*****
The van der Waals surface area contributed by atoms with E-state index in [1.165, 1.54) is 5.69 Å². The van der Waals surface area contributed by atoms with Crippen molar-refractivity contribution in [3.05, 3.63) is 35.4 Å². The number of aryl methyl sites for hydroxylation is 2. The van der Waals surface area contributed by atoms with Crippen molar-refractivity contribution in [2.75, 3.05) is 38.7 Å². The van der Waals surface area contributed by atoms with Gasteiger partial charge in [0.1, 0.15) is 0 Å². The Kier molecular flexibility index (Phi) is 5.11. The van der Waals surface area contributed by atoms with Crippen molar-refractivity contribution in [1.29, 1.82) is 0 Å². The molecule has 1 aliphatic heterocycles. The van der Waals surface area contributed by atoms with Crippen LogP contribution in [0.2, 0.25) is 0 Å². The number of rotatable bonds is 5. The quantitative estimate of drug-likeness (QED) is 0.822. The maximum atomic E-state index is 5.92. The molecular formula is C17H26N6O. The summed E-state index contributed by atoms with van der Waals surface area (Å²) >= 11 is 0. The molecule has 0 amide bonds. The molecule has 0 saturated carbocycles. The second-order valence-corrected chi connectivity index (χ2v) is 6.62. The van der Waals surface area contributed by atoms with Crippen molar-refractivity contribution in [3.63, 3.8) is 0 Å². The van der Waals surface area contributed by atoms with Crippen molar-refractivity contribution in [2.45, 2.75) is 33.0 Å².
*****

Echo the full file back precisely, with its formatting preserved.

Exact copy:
The van der Waals surface area contributed by atoms with E-state index in [1.165, 1.54) is 5.69 Å². The van der Waals surface area contributed by atoms with Crippen molar-refractivity contribution in [3.05, 3.63) is 35.4 Å². The number of aryl methyl sites for hydroxylation is 2. The van der Waals surface area contributed by atoms with Crippen molar-refractivity contribution in [2.75, 3.05) is 38.7 Å². The van der Waals surface area contributed by atoms with Gasteiger partial charge in [0.1, 0.15) is 0 Å². The Kier molecular flexibility index (Phi) is 5.11. The van der Waals surface area contributed by atoms with Crippen molar-refractivity contribution in [1.29, 1.82) is 0 Å². The molecule has 1 aliphatic heterocycles. The van der Waals surface area contributed by atoms with Crippen LogP contribution in [0.2, 0.25) is 0 Å². The number of rotatable bonds is 5. The quantitative estimate of drug-likeness (QED) is 0.822. The maximum atomic E-state index is 5.92. The molecular formula is C17H26N6O. The summed E-state index contributed by atoms with van der Waals surface area (Å²) >= 11 is 0. The molecule has 0 amide bonds. The molecule has 0 saturated carbocycles. The second-order valence-corrected chi connectivity index (χ2v) is 6.62. The van der Waals surface area contributed by atoms with Crippen molar-refractivity contribution in [3.63, 3.8) is 0 Å². The van der Waals surface area contributed by atoms with Crippen molar-refractivity contribution in [2.45, 2.75) is 33.0 Å².